Garfield went on to defeat Democrat Winfield Scott Hancock by a razor-thin popular vote margin in the 1880 election and assumed the presidency on March 4, 1881. If the Arthur nomination was intended to be an olive branch to the Stalwarts, that branch cracked when Garfield made James Blaine his Secretary of State. The branch then splintered into a thousand pieces when the new president nominated William H. Robertson to be Collector of the Port of New York without consulting Conkling. Historian Heather Cox Richardson notes that Conkling was “a famously touchy character” and that he was “undoubtedly personally affronted.” However, as Richardson points out, Conkling opposed Robertson’s nomination by claiming that the Senate’s role to advise and consent to presidential appointments gave senators the power of appointment itself. “What was really at stake,” writes Richardson, “was whether or not Conkling would control New York.”
Conkling devised a bold plan to force the issue and embarrass President Garfield. He and New York’s other senator, Thomas Platt, resigned their seats in protest and fully confident that the New York legislature would immediately reappoint them. (Recall that at this point the people did not elect their senators; rather, they were chosen by state legislatures.) Conkling and Platt miscalculated; the New York legislature was happy to be rid of them and promptly elected others to fill their seats. The Senate confirmed Robertson as head of the New York Customs House, and James A. Garfield won the only political victory of his very brief term in the White House.
So what does any of this have to do with Charles Guiteau and his attack on Garfield? Guiteau considered himself to be a Stalwart Republican. He had supported U.S. Grant for the party’s nomination in 1880, even preparing a nonsensical speech he hoped to give for the Grant campaign throughout New York. When the Republicans ended up choosing Garfield instead, Guiteau simply crossed out all references to “Grant” in his speech’s text and replaced them with “Garfield.” During the campaign, Guiteau hounded Republican officials to let him give his speech, which he finally did to a small and puzzled crowd. This odd performance led the mentally unbalanced Guiteau to believe that he had helped Garfield win New York, the most coveted electoral prize of the 1880 contest and the state that put Garfield over the top and into the presidency. His contribution to the party’s victory entitled him, he felt, to a patronage position, and he soon went to Washington, D.C. to present himself for consideration for the American consulship to Paris. Of course, he had no skills, qualifications, or experience to warrant such a position, but lesser men had received prized jobs under the patronage system.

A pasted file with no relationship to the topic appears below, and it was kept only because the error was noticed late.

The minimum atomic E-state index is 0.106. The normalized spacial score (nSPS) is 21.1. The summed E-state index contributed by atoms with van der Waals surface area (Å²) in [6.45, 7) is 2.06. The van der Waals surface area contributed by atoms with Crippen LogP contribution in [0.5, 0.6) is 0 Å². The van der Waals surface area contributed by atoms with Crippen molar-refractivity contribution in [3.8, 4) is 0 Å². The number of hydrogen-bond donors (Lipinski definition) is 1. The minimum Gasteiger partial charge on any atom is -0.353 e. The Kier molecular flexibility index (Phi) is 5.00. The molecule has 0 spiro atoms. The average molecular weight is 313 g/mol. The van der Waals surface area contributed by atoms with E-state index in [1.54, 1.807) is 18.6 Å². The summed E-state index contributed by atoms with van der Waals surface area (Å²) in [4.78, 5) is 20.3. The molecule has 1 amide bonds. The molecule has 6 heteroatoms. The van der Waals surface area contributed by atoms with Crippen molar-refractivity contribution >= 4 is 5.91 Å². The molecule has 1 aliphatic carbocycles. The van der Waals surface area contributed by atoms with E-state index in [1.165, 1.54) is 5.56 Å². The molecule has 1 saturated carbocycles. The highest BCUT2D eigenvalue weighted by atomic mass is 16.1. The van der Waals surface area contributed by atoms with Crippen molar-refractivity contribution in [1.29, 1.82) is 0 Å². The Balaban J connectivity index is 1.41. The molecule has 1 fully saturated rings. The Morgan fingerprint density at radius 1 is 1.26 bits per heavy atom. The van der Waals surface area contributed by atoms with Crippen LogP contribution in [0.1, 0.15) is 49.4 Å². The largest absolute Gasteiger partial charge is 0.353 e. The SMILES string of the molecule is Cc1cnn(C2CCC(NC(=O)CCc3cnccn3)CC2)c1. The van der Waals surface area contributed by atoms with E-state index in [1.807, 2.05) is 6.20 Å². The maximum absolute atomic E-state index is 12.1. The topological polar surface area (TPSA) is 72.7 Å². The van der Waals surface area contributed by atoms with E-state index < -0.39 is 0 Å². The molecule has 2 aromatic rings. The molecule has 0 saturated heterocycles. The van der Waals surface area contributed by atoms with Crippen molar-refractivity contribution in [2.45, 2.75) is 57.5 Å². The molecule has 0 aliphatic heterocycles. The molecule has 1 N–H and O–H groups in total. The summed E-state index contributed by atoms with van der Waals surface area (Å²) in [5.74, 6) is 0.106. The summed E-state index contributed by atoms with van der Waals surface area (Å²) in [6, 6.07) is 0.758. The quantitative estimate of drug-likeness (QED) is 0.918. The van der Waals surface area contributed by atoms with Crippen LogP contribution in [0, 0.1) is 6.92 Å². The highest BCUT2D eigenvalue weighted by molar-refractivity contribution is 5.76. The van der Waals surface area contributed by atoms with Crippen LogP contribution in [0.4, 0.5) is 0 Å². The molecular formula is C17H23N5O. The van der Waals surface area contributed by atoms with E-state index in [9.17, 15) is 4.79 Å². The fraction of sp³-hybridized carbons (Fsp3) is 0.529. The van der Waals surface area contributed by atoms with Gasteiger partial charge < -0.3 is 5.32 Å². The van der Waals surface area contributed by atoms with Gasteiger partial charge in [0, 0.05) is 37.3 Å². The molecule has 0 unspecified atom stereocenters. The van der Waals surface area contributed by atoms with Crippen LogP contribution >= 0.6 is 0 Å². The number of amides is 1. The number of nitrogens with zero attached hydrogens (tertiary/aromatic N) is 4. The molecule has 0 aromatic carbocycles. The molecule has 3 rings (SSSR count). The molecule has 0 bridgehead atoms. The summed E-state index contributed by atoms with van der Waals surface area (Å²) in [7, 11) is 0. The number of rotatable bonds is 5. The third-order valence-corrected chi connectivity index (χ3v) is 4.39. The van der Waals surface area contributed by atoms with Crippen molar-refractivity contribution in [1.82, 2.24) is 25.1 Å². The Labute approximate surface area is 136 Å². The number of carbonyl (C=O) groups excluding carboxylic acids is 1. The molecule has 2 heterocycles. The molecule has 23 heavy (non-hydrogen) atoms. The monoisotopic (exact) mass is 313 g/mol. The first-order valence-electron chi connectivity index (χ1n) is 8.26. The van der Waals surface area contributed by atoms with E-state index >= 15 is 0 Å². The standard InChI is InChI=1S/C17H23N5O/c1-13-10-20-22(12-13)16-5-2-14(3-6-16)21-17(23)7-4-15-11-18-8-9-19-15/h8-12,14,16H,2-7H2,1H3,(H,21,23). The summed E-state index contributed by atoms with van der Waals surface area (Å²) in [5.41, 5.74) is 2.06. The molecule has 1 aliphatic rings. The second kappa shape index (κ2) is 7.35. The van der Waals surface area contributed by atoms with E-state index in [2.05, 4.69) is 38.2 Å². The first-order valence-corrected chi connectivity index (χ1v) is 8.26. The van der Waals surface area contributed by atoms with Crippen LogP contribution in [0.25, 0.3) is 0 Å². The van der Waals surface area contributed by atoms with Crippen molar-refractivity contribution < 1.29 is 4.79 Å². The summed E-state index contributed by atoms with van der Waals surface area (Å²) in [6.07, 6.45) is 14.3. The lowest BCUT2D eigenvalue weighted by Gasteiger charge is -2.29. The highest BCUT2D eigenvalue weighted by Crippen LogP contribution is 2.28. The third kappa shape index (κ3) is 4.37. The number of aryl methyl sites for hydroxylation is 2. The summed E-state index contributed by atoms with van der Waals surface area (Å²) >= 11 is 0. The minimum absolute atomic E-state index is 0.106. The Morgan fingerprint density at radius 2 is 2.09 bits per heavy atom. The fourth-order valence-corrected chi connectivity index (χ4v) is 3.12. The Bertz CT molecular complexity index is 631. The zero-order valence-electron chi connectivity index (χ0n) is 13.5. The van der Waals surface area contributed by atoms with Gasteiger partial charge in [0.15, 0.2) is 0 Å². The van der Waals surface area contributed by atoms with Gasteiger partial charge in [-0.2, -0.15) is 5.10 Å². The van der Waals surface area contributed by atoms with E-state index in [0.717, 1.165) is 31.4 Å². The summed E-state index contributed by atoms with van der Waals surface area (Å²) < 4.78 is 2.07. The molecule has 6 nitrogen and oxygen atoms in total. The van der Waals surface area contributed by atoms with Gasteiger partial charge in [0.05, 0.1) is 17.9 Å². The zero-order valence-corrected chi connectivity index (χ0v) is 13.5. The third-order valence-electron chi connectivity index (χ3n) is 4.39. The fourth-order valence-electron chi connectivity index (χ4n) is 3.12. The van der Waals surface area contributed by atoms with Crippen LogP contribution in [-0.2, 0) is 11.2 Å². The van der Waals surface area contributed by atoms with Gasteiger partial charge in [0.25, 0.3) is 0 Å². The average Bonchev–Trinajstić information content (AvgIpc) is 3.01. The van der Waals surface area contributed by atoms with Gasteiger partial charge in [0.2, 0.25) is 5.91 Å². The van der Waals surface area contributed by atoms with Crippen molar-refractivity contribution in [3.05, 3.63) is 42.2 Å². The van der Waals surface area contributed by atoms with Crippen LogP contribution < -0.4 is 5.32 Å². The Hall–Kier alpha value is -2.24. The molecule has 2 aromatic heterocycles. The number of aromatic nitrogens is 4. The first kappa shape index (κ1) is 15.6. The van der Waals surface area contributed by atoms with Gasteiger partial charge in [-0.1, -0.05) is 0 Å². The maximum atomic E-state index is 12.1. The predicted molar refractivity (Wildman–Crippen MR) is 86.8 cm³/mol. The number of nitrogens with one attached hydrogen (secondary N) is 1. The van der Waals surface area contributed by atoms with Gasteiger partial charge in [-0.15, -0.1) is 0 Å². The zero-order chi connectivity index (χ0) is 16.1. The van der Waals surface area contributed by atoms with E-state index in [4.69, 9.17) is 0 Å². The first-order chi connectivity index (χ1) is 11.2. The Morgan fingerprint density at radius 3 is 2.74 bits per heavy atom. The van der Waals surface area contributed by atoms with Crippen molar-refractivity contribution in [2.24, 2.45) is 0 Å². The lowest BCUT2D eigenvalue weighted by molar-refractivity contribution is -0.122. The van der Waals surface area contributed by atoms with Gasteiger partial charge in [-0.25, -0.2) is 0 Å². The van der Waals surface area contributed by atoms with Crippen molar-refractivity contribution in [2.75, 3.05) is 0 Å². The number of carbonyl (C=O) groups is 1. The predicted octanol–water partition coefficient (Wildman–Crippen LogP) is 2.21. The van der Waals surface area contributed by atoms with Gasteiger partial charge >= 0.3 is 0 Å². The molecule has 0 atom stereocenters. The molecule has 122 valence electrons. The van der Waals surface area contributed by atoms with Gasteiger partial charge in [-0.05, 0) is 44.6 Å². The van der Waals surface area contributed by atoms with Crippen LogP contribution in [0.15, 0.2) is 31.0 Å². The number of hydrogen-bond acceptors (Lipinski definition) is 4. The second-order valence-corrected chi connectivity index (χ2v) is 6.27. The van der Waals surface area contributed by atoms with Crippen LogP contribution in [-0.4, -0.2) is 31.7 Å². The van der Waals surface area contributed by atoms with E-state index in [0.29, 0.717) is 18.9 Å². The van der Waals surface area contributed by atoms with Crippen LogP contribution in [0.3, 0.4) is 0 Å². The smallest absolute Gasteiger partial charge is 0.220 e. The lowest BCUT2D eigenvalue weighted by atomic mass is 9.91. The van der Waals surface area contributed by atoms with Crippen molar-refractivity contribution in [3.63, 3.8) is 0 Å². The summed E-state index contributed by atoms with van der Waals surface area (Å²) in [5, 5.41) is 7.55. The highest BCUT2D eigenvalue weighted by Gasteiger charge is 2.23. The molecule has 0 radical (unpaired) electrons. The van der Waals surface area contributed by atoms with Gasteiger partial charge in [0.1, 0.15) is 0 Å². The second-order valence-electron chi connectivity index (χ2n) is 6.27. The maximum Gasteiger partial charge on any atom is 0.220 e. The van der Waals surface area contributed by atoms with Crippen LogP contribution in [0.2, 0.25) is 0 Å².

Once he got to Washington, Guiteau was sorely disappointed. His efforts to secure the Paris appointment failed, and he became a nuisance to the new administration. He aroused the ire of Secretary of State James Blaine, who at one point thundered at Guiteau, “Do not ask me about the Paris consulship ever again!” Once Guiteau realized that he would not get the position he wanted and that the Garfield administration was serious about scrapping the patronage system all together, he decided that “removing” Garfield was his best option. Making Chester A. Arthur president would not only save the country from a Half Breed Republican like Garfield, but would also, considering Arthur’s past affiliation with Roscoe Conkling, save the patronage system and quash civil service reform once and for all. As a nice by-product, Guiteau would also surely receive the Paris consulship from a grateful President Arthur.
Guiteau bought a pistol and stalked the President of the United States around Washington before finally shooting him on July 2, 1881. Garfield lingered for eighty days and suffered horrendous medical treatment before dying on September 19. Rather than being heralded as a hero for saving the Republican Party, Charles J. Guiteau was incarcerated, tried, and found guilty of murder. (In what was probably one of the most lucid statements he ever made, Guiteau, when accused of murdering Garfield during his trial, replied, “The doctors did that. I merely shot at him.”) Guiteau was hanged on June 30, 1882. He died a “disappointed office seeker,” to be sure, but to describe him as that and nothing more only tells part of the story. He was also a political assassin that killed President Garfield in an attempt to force the Republicans to change course on civil service reform. The Republican Party’s factionalism, clearly responsible for the selection of Garfield as its standard bearer in 1880, also led to the president’s murder at Guiteau’s hands.
-Todd Arrington, Chief of Interpretation and Education